Tonight at Six: Professor Alvarado

At work in the city's subway system: 76-year-old Eduardo Alvarado
photo: Tema Stauffer

The show is scheduled to start at 6 p.m. and the Professor is right on time. His two assistants—his wife and son—arrive a few minutes later, pulling a shopping cart with equipment and a suitcase full of dolls. The Professor, 76, takes off his coat and drapes it over the cart, while his 16-year-old son Joshua prepares the stage: setting up the Yamaha keyboard on a stand; hanging a banner with the Professor's name; laying down two hats; putting out the dolls.

At night when he's sleeping, the Professor dreams of playing at Carnegie Hall. During the daytime, he performs on a less prestigious stage: the mezzanine of the Union Square subway station. This evening, he is booked from 6 p.m. to 9 p.m. near the Q, R, N, and W trains, between two billboard ads for Head & Shoulders shampoo. The temperature outside is 25 degrees; every few minutes a bitter wind tears through the station.

After four years of playing in subway stations, Professor Eduardo Alvarado is one of the city's most recognizable performers, with his stooped shoulders, his gleaming white hair, and most notably, his four battery-operated dolls. Two male dolls—a trumpeter and sax player—stand atop his key- board; a boy with a violin and a cowboy hat is on the concrete floor; a blonde girl in shiny purple pants is poised on a speaker.

As the dolls begin to gyrate, the Professor places his fingers on the keys and starts the show.

Soon a small crowd gathers. The doll that attracts the most attention is the blonde girl in the middle, wiggling back and forth in a shirt too short to cover her plastic tummy, red lights blinking on her wrists. The Professor keeps playing: tangos, rumbas, Russian music, Beethoven's "F Elise." Nothing seems to deter him—not the half-audible squawk of the intercom nor the rumble of trains below.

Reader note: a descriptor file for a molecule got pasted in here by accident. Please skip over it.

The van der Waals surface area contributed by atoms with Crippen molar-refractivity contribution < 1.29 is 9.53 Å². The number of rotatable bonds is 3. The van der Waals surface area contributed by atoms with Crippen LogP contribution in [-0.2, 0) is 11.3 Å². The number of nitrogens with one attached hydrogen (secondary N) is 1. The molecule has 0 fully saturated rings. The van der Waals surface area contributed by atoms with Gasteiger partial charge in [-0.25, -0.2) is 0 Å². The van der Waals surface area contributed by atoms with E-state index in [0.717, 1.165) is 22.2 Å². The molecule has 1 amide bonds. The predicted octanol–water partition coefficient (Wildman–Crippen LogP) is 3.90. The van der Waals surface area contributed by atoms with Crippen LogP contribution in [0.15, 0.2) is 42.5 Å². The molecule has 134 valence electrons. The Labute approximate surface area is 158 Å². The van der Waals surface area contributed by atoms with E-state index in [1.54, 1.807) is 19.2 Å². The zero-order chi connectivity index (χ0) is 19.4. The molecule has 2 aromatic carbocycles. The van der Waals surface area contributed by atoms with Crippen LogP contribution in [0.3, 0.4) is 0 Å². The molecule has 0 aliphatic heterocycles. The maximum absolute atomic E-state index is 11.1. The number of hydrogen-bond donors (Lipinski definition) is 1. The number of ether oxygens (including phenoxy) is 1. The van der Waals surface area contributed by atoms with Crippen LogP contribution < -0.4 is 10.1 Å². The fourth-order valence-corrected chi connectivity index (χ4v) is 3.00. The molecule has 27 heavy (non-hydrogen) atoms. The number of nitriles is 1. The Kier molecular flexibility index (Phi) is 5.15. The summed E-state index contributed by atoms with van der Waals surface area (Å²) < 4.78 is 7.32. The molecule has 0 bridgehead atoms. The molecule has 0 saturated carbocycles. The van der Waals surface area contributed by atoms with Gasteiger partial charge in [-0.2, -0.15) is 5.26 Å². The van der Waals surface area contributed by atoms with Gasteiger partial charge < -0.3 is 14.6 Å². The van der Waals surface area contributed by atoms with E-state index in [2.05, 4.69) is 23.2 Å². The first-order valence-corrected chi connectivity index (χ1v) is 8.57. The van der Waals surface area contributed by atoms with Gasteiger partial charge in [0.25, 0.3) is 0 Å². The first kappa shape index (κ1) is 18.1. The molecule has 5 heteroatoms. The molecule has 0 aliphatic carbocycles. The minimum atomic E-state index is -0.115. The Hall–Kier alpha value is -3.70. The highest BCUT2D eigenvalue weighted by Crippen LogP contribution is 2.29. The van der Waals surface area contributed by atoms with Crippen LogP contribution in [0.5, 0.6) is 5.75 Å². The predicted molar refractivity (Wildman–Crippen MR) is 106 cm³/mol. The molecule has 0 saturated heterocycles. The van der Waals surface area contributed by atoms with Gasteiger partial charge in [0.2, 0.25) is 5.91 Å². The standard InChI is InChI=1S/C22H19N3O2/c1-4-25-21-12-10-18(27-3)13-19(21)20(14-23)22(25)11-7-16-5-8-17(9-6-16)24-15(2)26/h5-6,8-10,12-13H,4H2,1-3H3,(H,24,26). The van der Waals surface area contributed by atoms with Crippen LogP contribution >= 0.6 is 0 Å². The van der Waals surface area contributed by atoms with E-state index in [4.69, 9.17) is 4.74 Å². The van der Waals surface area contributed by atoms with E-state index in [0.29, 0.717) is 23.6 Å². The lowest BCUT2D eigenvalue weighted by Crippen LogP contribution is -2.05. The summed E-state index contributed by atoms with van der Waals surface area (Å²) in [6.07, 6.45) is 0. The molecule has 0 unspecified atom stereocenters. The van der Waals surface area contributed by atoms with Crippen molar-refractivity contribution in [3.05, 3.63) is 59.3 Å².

Every minute or two, some- one drops a dollar in the Professor's hat, prompting him to smile and wave. A small boy walks up to the Professor and stands next to him, mesmerized by his moving hands. "I always see this man here," says Florence Evans, the boy's mother. "I love him. This man is good. It's Russian music, but he's Spanish."

"He's an old man doing what he has to do to survive," says a guy who calls himself Kilo. He stands next to Florence, watching the steady stream of people making donations. "If he sits here long enough, he'll clock $100." Florence walks up and drops a dollar in the Professor's hat.

Two wooden benches flank this makeshift stage. Eti Pino, 58, sits on one of them, tapping her boot in time to the beat. She met Eduardo Alvarado in 1964, when she was a 16-year-old student and he was a 33-year-old professor at a music conservatory in Guayaquil, the largest city in Ecuador. Today the Professor and Eti live together on West 136th Street. They've been married for 37 years.

She moved to New York City in 1990, and he arrived soon after. Both of them work as music teachers, giving private piano lessons. He teaches several other instruments, too, including guitar and accordion. They have four children and five grandchildren. One son works as a lawyer in Ecuador. A daughter runs a music school in Queens. Their youngest child, Joshua, is a high school student.